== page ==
Jesus offers “living water” to those who believe in him. What does this mean? How does Jesus view real spirituality? Listen to Pastor David’s message on John 7:37-39.
Last weekend, I attended a conference in Rockville, Maryland – where it was sunny and hot, nearly 90 degrees! – hosted by the Shalem Institute for Spiritual Formation. As their website says, “Shalem is grounded in Christian contemplative spirituality yet draws on the wisdom of many religious traditions.” I would guess, simply based on observation, that the vast majority of the 150+ attendees to this conference are Christians, but they practice Christianity in a way that is a bit different than how you and I usually practice it.
I attended this conference in order to fulfill a requirement for my current Doctor of Ministry “independent study” course. I designed this course a few months ago, in consultation with my supervising professor, in order to propel me forward into the Professional Project which will be the culmination, the capstone, of my doctoral work. According to the seminary’s instructions, my independent study was to include an “immersion experience” which would connect to this Professional Project and, at the same time, would stretch me in some meaningful, significant ways. Last weekend’s Shalem conference did exactly that. Continue reading
March is well-known in the sports world for being the time of “March Madness,” when over sixty college basketball games are packed into three weekends. Over the years, I have enjoyed filling out a bracket for fun and watching how most of my predictions turn out to be completely wrong. And I’ve grown an appreciation for the pace, tempo, and energy of that kind of game.
But nothing in the sports world compares to my love of baseball.
This Sunday, Pastor David preached from 1 Corinthians 2, a chapter which emphasizes God’s secret wisdom and the role his Spirit plays in revealing that wisdom to the people of God. What kinds of mysteries do we encounter in our faith, and how can they change our lives? Listen in to this week’s sermon, and join the conversation!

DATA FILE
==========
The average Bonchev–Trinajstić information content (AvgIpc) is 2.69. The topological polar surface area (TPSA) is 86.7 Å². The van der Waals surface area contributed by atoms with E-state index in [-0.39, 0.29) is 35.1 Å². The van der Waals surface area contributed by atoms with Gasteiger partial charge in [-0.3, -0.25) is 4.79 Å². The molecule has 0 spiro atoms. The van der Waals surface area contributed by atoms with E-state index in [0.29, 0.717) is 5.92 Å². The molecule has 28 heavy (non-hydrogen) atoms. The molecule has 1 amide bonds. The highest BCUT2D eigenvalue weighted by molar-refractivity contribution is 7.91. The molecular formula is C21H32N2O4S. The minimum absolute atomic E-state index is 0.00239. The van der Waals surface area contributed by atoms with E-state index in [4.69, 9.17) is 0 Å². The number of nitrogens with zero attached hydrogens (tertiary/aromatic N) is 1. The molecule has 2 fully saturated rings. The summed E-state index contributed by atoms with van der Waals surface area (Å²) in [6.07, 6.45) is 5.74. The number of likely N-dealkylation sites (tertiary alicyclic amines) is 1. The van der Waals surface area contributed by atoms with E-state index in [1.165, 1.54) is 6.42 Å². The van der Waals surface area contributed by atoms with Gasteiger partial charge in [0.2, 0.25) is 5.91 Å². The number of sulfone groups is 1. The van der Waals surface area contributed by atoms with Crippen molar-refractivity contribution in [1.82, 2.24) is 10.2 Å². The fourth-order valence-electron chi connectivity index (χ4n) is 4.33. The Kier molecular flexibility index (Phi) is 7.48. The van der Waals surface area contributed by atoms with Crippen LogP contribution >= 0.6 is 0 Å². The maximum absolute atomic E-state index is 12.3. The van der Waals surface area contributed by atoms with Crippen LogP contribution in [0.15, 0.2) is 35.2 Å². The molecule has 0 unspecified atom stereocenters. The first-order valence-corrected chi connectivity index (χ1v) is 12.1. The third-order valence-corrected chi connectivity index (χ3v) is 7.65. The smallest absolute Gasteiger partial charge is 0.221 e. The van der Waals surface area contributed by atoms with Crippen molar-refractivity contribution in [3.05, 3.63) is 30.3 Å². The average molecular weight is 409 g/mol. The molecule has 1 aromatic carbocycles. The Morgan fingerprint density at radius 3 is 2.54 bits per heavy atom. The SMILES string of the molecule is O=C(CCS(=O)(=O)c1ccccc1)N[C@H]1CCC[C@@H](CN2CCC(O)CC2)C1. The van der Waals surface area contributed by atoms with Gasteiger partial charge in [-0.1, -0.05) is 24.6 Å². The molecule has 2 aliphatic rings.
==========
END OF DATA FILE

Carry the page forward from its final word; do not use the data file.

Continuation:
Today, Tara and I sang in a choral concert at Memorial Presbyterian Church in Midland. The concert featured a 45-minute piece of music entitled “Requiem,” written by the 20th Century French composer Maurice Durufle. It’s a beautiful piece that is very familiar to me, since I sang it with a different choir a decade ago. Singing along with a hundred other singers, a small orchestra, and a recently installed pipe organ was a tremendous experience. There’s something about religious choral music that speaks to my heart in powerful ways.
Over the past few years, I have learned the art of “going to town” – that is, combining errands into one trip so that we don’t drive 40 minutes round-trip simply to get eggs and a gallon of milk. You see, life in Indianapolis was much different for us: we could get to a grocery store, the bank, or the post office in only five minutes. Living here in the country, in the neighborhood of the church, has changed our approach to life, at least in that regard.
“Going to town” is something we plan for, something we do intentionally, with wisdom, and with purpose. This attitude is heightened when it involves catching a plane in Flint or a show in Toledo.
How much more should we be careful, intentional, and excited about going the city of God!
By “the city of God,” I don’t just mean heaven. Yes, we should be careful about going there, of course. But I believe “the city of God” refers to the way God helps us settle in his presence – beginning even in this life, and continuing into eternity. Read these words, which we read in worship on separate weeks earlier this month:
Give thanks to the Lord, for he is good; his love endures forever. Let the redeemed of the Lord say this– those he redeemed from the hand of the foe, those he gathered from the lands, from east and west, from north and south. Some wandered in desert wastelands, finding no way to a city where they could settle. They were hungry and thirsty, and their lives ebbed away. Then they cried out to the Lord in their trouble, and he delivered them from their distress. He led them by a straight way to a city where they could settle. Let them give thanks to the Lord for his unfailing love and his wonderful deeds for men, for he satisfies the thirsty and fills the hungry with good things. … Whoever is wise, let him heed these things and consider the great love of the Lord. (Psalm 107:1-9, 43 NIV)